He set up shop in Rouen with his brother, 8 workmen and 8 machines but alas, more bad luck ensued. It is said that the day he was to receive his patent, the King was stabbed to death by a fanatic religious Catholic and Lee’s patronage was immediately withdrawn. 

Spain at the time was already providing the second wife of Henri IV, Marie de' Medici, with exquisitely crafted purple, red and orange (her favorite colors) silk stockings decorated with the French lilies or the Medici coat of arms. She withdrew Lee’s protection. (at right, Henry IV)

Lee eventually died in extreme poverty, alone, in Paris. His burial place is unknown.

His brother continued Lee’s quest back in England and eventually the use of looms gradually increased until the manufacturing of stockings became a thriving national industry and England became the hosiery center of the world.

Several decades after Clergyman Lee was turned down by Queen Elizabeth,  the Framework Knitter’s Company succeeded in its petition to Cromwell for charter rights as "the promoter and inventor of the art and mystery or Trade of Frame-work knitting or making of silk stockings or other work in a frame or engine." and in 1663, the Worshipful Company of Framework Knitters was granted a Royal Charter and continues to exist to this day.

Above, it is said that William Lee is remembered, pictured together with the object of his affections ( thought to have become his wife) and a knitting frame on the coat of arms of the Worshipful Company of Frame-Work-Knitters.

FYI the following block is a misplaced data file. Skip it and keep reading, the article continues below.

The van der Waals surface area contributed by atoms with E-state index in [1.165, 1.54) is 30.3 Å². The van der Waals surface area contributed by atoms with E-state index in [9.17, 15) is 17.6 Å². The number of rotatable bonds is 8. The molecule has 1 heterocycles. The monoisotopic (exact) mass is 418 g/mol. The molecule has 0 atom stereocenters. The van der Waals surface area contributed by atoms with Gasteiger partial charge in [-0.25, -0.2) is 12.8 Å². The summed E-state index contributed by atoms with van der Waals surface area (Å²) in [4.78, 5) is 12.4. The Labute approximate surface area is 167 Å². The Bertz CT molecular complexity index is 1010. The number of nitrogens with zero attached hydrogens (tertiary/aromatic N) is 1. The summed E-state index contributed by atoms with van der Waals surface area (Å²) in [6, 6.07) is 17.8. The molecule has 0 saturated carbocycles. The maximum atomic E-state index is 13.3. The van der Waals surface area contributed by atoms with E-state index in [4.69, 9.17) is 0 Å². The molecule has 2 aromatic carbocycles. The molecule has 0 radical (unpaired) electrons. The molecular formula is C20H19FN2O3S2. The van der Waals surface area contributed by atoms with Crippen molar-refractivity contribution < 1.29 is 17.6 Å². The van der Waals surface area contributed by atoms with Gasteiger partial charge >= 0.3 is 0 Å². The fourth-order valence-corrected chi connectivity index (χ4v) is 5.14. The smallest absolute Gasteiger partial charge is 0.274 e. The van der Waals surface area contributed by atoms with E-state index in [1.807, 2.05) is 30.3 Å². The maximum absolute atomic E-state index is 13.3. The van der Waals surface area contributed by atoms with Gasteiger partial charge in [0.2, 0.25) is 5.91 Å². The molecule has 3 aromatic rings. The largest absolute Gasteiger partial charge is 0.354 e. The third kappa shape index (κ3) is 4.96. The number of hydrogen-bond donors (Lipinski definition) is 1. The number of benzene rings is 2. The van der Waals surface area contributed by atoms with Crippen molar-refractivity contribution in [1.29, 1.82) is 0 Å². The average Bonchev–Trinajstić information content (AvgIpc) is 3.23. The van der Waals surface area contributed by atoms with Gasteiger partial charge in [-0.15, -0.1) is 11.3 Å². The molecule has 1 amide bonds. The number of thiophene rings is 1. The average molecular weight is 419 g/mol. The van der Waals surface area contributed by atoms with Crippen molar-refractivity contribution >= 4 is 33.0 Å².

The technology was so guarded by England that by 1696, it was actually illegal to export a stocking-making loom and anyone caught was fined 40 pounds (an immense sum at that time!) and had their equipment confiscated.

copyright © 2009 by helen uffner


Friday, October 23, 2009

HOSE ME DOWN! A Stocking History - Part I

Men’s socks were originally made of two pieces of woven wool cut on the bias for flexibility.

Initially separate legs held up by garters, they began to be seamed up the center-back and became known as “hose” (or “hosen”): close-fitting leggings made of cloth worn by both men and women.

Up to the 15th century, women's hose came only to the knee, but men's extended to the thigh, or even waist, as you will read later in this series of blogs. Women's hose tended to be hidden by their clothing because upper class women didn’t allow their undergarments to be painted in the 1500’s, so most painting references we have of that period are of the working class.